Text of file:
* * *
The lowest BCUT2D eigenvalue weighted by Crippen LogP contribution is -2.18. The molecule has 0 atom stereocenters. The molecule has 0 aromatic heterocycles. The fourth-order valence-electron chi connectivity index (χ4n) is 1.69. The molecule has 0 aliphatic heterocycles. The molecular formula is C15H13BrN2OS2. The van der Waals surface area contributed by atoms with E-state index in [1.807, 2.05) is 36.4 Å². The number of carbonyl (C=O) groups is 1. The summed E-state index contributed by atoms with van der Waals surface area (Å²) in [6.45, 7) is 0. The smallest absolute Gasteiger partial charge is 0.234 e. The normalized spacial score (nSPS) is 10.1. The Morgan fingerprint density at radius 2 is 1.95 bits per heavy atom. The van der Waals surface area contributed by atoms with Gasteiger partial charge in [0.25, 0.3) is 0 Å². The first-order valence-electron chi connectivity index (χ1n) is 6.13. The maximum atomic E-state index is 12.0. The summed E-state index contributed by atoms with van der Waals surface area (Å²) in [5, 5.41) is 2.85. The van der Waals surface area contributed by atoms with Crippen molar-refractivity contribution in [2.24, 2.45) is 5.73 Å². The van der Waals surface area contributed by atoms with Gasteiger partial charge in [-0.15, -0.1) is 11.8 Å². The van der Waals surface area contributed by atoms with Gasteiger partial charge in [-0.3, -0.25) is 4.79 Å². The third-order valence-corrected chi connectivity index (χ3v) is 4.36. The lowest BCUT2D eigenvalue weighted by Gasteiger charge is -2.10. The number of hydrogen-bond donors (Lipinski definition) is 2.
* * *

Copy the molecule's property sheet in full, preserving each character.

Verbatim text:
The lowest BCUT2D eigenvalue weighted by Crippen LogP contribution is -2.18. The molecule has 0 atom stereocenters. The molecule has 0 aromatic heterocycles. The fourth-order valence-electron chi connectivity index (χ4n) is 1.69. The molecule has 0 aliphatic heterocycles. The molecular formula is C15H13BrN2OS2. The van der Waals surface area contributed by atoms with E-state index in [1.807, 2.05) is 36.4 Å². The number of carbonyl (C=O) groups is 1. The summed E-state index contributed by atoms with van der Waals surface area (Å²) in [6.45, 7) is 0. The smallest absolute Gasteiger partial charge is 0.234 e. The normalized spacial score (nSPS) is 10.1. The Morgan fingerprint density at radius 2 is 1.95 bits per heavy atom. The van der Waals surface area contributed by atoms with Gasteiger partial charge in [0.25, 0.3) is 0 Å². The first-order valence-electron chi connectivity index (χ1n) is 6.13. The maximum atomic E-state index is 12.0. The summed E-state index contributed by atoms with van der Waals surface area (Å²) in [5, 5.41) is 2.85. The van der Waals surface area contributed by atoms with Crippen molar-refractivity contribution in [2.24, 2.45) is 5.73 Å². The van der Waals surface area contributed by atoms with Gasteiger partial charge in [-0.15, -0.1) is 11.8 Å². The van der Waals surface area contributed by atoms with Gasteiger partial charge in [-0.3, -0.25) is 4.79 Å². The third-order valence-corrected chi connectivity index (χ3v) is 4.36. The lowest BCUT2D eigenvalue weighted by Gasteiger charge is -2.10. The number of hydrogen-bond donors (Lipinski definition) is 2.